Youth Hunting – When and How to Get Kids Started Hunting

Youth Hunting – When and How to Get Kids Started Hunting Passing the Torch Getting the youth of today into hunting comes with benefits that range from the individual to […]

Youth Hunting – When and How to Get Kids Started Hunting

Jeff and Miss B on the way to the deer blind

Passing the Torch

Getting the youth of today into hunting comes with benefits that range from the individual to the sport as a whole.

  • It gets kids off the couch and outdoors where they can get exercise while enjoying a wholesome activity.
  • Encourages quality time interacting with family and friends of multiple generations
  • Raises the next generation to advocate for hunting opportunities and gun rights.

When to Get Them Started

It is likely that both kids and parents will be excited about a first hunting trip, it is important to consider some factors to determine when the time is right for that trip. Getting them started too young may cause them to burnout.

Some things to take into consideration before bringing them along are:

  • Attention span– make sure you think they can be entertained for a couple hours in the woods
  • Following directions– safety is critical, and it is important that kids are able to be obedient around guns
  • Physical stamina– If you are not sitting in a stand, odds are the kid will be required to cover a little ground

Starting Slow

Once you have determined that your child is ready to get involved with hunting, it is time to consider what their first outing should be.

Before a kid is ready to carry their own weapon and harvest their own animals, bring them to tag along on a hunt. Here is some framework for what would make a good first hunt:

  • Go on a good weather day
  • Make sure they are dressed to stay warm, dry and comfortable
  • Bring snacks as morale and energy boosters
  • Hunt something where encounters and success are likely.
  • Call it quits for the day when they are ready to be done.

Shifting to Full Involvement

Those days where the kid is tagging along are the perfect opportunity to teach and reinforce lessons about safety and ethics. Before they are allowed to be the hunter, states will require them to complete a hunter safety course.

Miss B practicing for the next hunt

Miss B practicing for the next hunt

Some states have minimum age requirements for taking that course and becoming a licensed hunter, others do not. If there is not an age minimum, you should have a good idea of when they are ready to take the course and test based on your experiences with them in the field.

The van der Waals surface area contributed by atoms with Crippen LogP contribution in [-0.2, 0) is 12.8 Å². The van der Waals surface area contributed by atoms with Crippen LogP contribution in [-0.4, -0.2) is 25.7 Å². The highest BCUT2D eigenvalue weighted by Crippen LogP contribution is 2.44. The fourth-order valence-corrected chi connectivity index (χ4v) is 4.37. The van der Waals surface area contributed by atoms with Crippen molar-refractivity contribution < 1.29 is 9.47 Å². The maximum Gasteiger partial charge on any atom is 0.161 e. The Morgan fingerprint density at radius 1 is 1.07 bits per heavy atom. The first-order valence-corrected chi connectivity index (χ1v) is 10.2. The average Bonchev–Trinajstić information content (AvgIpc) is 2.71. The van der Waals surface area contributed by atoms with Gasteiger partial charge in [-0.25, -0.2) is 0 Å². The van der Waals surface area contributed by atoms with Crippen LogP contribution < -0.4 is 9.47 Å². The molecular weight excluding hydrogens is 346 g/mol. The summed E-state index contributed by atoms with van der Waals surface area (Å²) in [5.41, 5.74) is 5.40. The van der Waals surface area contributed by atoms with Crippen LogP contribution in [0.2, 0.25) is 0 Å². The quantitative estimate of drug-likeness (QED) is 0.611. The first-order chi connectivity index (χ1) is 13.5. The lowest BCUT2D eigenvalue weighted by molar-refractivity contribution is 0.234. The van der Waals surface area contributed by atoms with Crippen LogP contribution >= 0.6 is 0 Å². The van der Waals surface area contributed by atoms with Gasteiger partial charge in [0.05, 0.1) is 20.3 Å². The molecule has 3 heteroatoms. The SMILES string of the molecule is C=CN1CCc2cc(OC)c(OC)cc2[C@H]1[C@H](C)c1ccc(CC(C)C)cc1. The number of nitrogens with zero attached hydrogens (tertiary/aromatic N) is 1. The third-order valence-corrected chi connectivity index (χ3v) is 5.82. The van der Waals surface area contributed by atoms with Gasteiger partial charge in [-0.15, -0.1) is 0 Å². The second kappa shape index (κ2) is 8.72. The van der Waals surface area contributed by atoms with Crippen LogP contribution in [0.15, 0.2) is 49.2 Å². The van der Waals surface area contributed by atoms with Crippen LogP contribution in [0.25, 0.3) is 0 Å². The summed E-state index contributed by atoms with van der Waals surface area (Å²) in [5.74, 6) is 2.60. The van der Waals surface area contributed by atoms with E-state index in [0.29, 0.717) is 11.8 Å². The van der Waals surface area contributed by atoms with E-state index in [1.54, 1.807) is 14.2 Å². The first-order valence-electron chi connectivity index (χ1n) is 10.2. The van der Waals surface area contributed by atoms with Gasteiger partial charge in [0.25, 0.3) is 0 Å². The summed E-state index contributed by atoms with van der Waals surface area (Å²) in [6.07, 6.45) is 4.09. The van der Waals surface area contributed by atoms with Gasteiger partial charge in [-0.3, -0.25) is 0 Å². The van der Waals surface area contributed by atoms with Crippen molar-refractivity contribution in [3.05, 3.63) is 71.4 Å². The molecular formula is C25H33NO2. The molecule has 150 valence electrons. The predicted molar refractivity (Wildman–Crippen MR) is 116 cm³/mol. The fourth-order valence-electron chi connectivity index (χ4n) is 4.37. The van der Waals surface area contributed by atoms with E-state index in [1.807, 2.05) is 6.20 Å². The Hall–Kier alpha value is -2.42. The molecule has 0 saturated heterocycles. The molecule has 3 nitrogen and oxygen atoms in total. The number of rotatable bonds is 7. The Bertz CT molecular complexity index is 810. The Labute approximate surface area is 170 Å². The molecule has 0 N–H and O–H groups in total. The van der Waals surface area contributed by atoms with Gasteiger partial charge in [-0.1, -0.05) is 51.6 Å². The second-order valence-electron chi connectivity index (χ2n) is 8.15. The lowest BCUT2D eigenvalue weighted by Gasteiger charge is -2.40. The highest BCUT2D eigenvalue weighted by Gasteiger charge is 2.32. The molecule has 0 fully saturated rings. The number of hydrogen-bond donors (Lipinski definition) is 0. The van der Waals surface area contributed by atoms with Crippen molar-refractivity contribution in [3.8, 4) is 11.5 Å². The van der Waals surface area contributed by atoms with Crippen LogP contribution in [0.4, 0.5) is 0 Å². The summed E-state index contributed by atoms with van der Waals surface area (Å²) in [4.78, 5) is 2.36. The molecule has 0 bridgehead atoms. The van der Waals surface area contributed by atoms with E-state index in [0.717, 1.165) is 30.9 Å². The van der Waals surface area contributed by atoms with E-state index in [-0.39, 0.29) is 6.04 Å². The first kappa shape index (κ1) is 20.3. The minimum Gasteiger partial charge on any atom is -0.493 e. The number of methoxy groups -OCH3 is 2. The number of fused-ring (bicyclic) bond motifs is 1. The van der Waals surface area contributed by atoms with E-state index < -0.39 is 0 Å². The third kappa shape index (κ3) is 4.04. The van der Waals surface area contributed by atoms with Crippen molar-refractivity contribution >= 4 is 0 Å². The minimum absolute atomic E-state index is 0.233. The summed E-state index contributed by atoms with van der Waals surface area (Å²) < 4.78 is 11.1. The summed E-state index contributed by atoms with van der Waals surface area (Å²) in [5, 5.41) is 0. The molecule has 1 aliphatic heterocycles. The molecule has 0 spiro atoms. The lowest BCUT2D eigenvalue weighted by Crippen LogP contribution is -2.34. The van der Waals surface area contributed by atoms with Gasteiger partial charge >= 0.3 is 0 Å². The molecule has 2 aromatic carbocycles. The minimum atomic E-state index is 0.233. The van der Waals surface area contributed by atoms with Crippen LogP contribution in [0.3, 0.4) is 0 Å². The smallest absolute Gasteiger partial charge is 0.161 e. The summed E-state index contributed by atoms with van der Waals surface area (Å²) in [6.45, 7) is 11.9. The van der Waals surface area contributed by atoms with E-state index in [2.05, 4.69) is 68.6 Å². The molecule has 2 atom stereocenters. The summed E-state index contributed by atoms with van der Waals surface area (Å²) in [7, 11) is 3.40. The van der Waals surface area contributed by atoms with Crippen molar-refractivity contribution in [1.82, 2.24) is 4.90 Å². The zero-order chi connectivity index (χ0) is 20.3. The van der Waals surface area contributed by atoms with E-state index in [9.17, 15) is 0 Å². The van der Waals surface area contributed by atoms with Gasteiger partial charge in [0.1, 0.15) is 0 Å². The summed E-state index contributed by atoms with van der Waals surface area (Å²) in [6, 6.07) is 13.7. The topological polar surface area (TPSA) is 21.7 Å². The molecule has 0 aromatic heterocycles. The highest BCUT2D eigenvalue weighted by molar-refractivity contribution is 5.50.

In addition to meeting the legal requirements, here are some other attributes to look for:

  • Readiness to harvest an animal- Make sure that they understand as a hunter they will be responsible for the initial shot, finishing shots and field dressing of the animal.
  • Make sure they are competent with the weapon they will be using- Whether it is a gun or bow on, they should be capable of an ethical and lethal shot on an animal.
  • Ethics and decision-making- Even if you plan to be by their side for the hunt helping them make decisions, make sure they understand the rationale behind the decisions.

The First Real Hunt

Youth Hunting - When and How to Get Kids Started Hunting

When you make plans for the first hunt where the child will be the tag holder, make sure to stick to the same framework discussed for their first time coming along on a hunt. Most states offer youth hunts where odds are better for harvest. These are great opportunities because of success rates and the fact that the adult will not be focused on their own harvest.

Talk (quietly) them through the stages of the hunt. As an experienced hunter, you have probably forgotten that you once had to learn many of the things you now know.

Be patient with them, and even if things get frustrating, do not express it or take it out on them.

Youth Hunting - When and How to Get Kids Started Hunting - in tree standConclusion

If the timing is right and the first experiences go well, hopefully, the kid will develop a passion for hunting. The first experiences could go poorly and the kid could still love it, or, they could go perfectly and they just might not be into it. Either way, keep the door open for future opportunities.

If you are successful getting them involved, you will have created a lifelong hunting partner and advocate for the sport.

Guest Post

Big thanks to Jon from for offering this guest post for Gear Report.

Help us review more gear

If you’d like to support Gear Report for free, please use the links below when starting your online shopping. This is huge and really helps. Thank You!
Amazon Prime Trial
Faxon Firearms


Please leave a comment if you have suggestions on other articles or gear we should consider reviewing.

About Jeff

Jeff is the Editor in Chief of Gear Report and a National Shooting Sports Foundation Media member. He reports on the outdoor industry, reviews gear for camping, hiking, shooting, hunting, paddling, backpacking and other active pursuits. A USAF veteran, Jeff earned a MBA in Marketing and Health Services. He specializes in consultative selling and internet marketing. As the VP of BD & Marketing, Jeff provides sales and marketing leadership to MGECOM, Inc. and helps acquire new clients in need of solutions for online merchants in need of Affiliate Marketing program management. Jeff founded and manages Cress Sales & Marketing LLC, offering online sales and marketing consulting and services to online merchants and service providers.